Several screening tests have been developed to help doctors find colorectal cancer early, as well as adenomas and other polyps. Like many other cancers, colorectal cancer is usually more treatable when found before it causes symptoms or has a chance to spread. And because these tests allow growths that might otherwise become cancer to be detected and removed, colorectal cancer screening may be a form of cancer prevention, not just early detection.
What methods are used to screen people for colorectal cancer?
Expert medical groups, including the United States Preventive Services Task Force, strongly recommend screening for colorectal cancer. Although minor details of the recommendations may vary, these groups generally recommend that people at average risk of colorectal cancer get screened at regular intervals with high-sensitivity fecal occult blood tests (FOBT), sigmoidoscopy, or colonoscopy beginning at age 50 (2).
People at increased risk because of a family history of colorectal cancer or polyps or because they have inflammatory bowel disease or certain inherited conditions may be advised to start screening before age 50 and/or have more frequent screening.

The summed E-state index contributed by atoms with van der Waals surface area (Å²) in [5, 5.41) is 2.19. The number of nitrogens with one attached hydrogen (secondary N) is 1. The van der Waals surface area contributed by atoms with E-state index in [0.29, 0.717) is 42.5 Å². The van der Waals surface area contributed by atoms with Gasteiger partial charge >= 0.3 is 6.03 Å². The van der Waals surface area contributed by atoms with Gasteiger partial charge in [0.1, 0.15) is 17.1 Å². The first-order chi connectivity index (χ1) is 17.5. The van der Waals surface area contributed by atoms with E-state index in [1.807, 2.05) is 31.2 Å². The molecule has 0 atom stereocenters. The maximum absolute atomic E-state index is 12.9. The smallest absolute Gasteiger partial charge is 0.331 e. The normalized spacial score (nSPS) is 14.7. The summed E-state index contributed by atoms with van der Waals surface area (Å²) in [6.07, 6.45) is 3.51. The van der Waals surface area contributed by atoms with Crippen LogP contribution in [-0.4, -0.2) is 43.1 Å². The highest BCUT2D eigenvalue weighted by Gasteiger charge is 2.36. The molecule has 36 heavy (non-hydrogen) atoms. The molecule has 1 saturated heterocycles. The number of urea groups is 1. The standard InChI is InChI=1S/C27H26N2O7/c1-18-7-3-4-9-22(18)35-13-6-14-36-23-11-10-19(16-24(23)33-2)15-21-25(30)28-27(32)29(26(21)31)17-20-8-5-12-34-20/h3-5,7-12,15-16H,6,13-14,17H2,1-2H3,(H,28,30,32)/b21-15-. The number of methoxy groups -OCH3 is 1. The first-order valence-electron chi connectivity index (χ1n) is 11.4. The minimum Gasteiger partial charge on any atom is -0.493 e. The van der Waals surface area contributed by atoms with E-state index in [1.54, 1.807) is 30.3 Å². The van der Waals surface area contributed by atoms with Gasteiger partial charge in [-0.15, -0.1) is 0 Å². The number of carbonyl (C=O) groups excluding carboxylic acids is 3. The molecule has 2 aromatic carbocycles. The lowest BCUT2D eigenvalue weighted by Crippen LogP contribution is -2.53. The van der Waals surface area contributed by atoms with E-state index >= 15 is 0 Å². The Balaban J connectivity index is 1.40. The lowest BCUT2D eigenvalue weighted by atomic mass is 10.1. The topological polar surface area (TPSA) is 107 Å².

High-sensitivity fecal occult blood tests (FOBT)
: Both polyps and colorectal cancers can bleed, and FOBT checks for tiny amounts of blood in feces (stool) that cannot be seen. (Blood in stool may also indicate the presence of benign conditions, such as hemorrhoids.)
Currently, two types of FOBT are approved by the Food and Drug Administration to screen for colorectal cancer: guaiac FOBT (gFOBT) and the fecal immunochemical (or immunohistochemical) test (FIT, also known as iFOBT). With both types of FOBT, stool samples are collected by the patient using a kit, and the samples are returned to the doctor.
- Guaiac FOBT uses the chemical guaiac to detect heme, the iron-containing component of the blood protein hemoglobin. Because the guaiac FOBT can also detect hemoglobin from dietary sources, people have to observe certain dietary restrictions before having this test.
- FIT uses antibodies to detect human hemoglobin protein (3, 4). Dietary restrictions are typically not required for FIT.